Residents’ anger grows over ‘garden village’ plans near Lancaster University

Green councillors Caroline Jackson and Abi Mills with Galgate resident Stephen Constantine and Burrow resident Mark Salisbury.
Green councillors Caroline Jackson and Abi Mills with Galgate resident Stephen Constantine and Burrow resident Mark Salisbury.

Residents living close to a site being earmarked for a “garden village” have drawn up a petition objecting to the scheme.

More than 350 people living in areas surrounding the Bailrigg proposals have asked the city council to reconsider the plans, which were announced earlier this year as a “once in a generation opportunity” for Lancaster.

Villagers in Galgate and Burrow say the scheme is “not a garden village but an urban extension to the city of Lancaster”.

Plans for the garden village – one of only 14 in the UK – include 3,500 new home on land close to Lancaster University, and have been hailed by university and council chiefs as a game-changer for the city.

If the scheme is given the green light, the government would give Lancaster a share of £6m to create the village, along with with sustainable transport links and green space.

The homes would be built as part of wider plans for a new uni Innovation Park, transport hub and junction or slip road off the M6.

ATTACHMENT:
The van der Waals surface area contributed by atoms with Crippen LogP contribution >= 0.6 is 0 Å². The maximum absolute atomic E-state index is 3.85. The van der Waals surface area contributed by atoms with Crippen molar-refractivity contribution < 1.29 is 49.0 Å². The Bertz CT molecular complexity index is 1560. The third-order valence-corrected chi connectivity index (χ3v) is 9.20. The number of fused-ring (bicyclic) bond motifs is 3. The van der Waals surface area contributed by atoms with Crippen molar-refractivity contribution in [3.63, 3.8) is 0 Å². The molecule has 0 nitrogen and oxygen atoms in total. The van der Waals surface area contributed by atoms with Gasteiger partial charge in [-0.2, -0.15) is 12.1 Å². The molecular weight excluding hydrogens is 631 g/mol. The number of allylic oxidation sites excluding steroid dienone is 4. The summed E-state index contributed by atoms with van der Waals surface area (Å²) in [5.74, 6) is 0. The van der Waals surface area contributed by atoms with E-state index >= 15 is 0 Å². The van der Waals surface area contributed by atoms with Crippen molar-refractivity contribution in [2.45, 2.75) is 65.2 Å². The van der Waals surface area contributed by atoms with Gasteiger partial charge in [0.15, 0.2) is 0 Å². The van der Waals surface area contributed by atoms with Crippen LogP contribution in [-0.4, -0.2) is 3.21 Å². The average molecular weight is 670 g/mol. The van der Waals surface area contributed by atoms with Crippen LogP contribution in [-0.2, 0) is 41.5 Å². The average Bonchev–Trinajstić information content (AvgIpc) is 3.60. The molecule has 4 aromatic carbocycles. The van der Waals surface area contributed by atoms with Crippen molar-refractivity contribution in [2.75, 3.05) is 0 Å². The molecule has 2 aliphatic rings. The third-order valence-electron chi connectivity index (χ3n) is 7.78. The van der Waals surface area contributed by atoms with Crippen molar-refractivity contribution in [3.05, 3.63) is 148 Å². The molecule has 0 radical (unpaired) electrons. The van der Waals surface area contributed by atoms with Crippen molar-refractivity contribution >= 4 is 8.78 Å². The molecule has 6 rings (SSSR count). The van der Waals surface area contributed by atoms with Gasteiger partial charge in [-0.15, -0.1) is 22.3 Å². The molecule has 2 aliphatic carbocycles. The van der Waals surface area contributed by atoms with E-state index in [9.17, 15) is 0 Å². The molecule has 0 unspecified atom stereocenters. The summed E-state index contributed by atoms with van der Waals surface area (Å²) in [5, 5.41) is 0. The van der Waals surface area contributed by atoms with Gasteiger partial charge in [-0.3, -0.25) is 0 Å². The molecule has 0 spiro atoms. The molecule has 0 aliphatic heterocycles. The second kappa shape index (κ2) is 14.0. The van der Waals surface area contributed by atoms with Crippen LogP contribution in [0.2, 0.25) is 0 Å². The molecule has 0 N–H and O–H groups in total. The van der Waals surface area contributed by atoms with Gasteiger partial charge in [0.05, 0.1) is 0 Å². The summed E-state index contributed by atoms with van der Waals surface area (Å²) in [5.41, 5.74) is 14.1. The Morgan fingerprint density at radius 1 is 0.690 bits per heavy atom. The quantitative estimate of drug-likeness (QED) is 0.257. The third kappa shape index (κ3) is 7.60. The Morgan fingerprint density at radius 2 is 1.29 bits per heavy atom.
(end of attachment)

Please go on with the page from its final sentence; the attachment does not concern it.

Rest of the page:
The development forms a ring around Lancaster University with homes proposed at Whinney Carr down to Ellel to the west of the A6, Burrow Beck Bridge around to Bailrigg Farm to the north of the uni, and land at Hazelrigg and Forrest Hills Golf Club to the east of the M6.

Retired university professor Stephen Constantine said: “It’s not a garden village; it’s a housing estate with trees.”

Mr Constantine collected almost 300 names on a petition from residents in parts of Galgate, while Burrow resident Mark Salisbury collected 68 in the hamlet of Burrow – 90 per cent of the residents.

They were passed to Lancaster City Council via Green councillors Caroline Jackson and Abi Mills.

Mr Constantine, who has lived in the district since 1971, said: “After I read about the plans I went for a walk around the area and I was aghast at the thought of losing it.

“It’s not in Bailrigg and it’s not a garden village.”

Mr Salisbury said: “We joined forces with Galgate and decided to have a closer look at the plans to see what we could do about it.

“It quickly became apparent that everybody had the same view. It was just dropped on us with no due process.

“We did some research into garden villages and this one seemed to be the least green.”

The 35 houses that make up Burrow would be the most affected by the scheme.

Mr Salisbury said: “People accept that you have to move with the times but this is 3,500 houses.”

He said that a development of this size equates to far more than the average 400 new homes built per year; within the expected time frame it is 685 per year.

Mr Constantine added: “The roads couldn’t cope with that amount of traffic. There has been no talk of doing anything to improve the roads.”